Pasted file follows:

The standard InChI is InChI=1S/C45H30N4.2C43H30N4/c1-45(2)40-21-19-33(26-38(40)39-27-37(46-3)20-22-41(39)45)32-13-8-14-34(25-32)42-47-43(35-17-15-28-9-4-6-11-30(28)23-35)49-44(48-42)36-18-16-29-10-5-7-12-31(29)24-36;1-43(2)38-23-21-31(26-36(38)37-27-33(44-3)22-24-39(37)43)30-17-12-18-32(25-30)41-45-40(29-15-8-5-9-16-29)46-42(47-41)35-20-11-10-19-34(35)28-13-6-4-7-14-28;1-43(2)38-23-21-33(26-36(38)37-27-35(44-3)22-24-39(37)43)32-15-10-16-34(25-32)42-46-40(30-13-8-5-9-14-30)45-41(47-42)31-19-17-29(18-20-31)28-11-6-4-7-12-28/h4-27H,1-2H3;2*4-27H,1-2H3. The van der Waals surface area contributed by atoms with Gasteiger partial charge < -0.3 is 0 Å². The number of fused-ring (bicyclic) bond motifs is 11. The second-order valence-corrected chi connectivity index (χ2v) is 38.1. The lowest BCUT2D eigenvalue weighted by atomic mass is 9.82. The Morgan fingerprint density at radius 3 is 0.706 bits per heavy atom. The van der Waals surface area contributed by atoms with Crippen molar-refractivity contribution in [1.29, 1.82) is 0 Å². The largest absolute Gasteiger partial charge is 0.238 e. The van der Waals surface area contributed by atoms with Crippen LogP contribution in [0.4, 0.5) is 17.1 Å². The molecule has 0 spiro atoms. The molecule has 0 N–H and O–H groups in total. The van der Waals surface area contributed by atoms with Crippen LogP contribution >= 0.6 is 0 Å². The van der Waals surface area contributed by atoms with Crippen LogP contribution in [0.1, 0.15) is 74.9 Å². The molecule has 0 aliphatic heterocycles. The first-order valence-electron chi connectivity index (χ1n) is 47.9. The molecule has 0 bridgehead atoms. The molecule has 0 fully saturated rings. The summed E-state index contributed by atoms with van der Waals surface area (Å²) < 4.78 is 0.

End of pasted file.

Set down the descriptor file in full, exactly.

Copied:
The standard InChI is InChI=1S/C45H30N4.2C43H30N4/c1-45(2)40-21-19-33(26-38(40)39-27-37(46-3)20-22-41(39)45)32-13-8-14-34(25-32)42-47-43(35-17-15-28-9-4-6-11-30(28)23-35)49-44(48-42)36-18-16-29-10-5-7-12-31(29)24-36;1-43(2)38-23-21-31(26-36(38)37-27-33(44-3)22-24-39(37)43)30-17-12-18-32(25-30)41-45-40(29-15-8-5-9-16-29)46-42(47-41)35-20-11-10-19-34(35)28-13-6-4-7-14-28;1-43(2)38-23-21-33(26-36(38)37-27-35(44-3)22-24-39(37)43)32-15-10-16-34(25-32)42-46-40(30-13-8-5-9-14-30)45-41(47-42)31-19-17-29(18-20-31)28-11-6-4-7-12-28/h4-27H,1-2H3;2*4-27H,1-2H3. The van der Waals surface area contributed by atoms with Gasteiger partial charge < -0.3 is 0 Å². The number of fused-ring (bicyclic) bond motifs is 11. The second-order valence-corrected chi connectivity index (χ2v) is 38.1. The lowest BCUT2D eigenvalue weighted by atomic mass is 9.82. The Morgan fingerprint density at radius 3 is 0.706 bits per heavy atom. The van der Waals surface area contributed by atoms with Crippen molar-refractivity contribution in [1.29, 1.82) is 0 Å². The largest absolute Gasteiger partial charge is 0.238 e. The van der Waals surface area contributed by atoms with Crippen LogP contribution in [0.4, 0.5) is 17.1 Å². The molecule has 0 spiro atoms. The molecule has 0 N–H and O–H groups in total. The van der Waals surface area contributed by atoms with Crippen LogP contribution >= 0.6 is 0 Å². The van der Waals surface area contributed by atoms with Crippen LogP contribution in [0.1, 0.15) is 74.9 Å². The molecule has 0 aliphatic heterocycles. The first-order valence-electron chi connectivity index (χ1n) is 47.9. The molecule has 0 bridgehead atoms. The molecule has 0 fully saturated rings. The summed E-state index contributed by atoms with van der Waals surface area (Å²) < 4.78 is 0.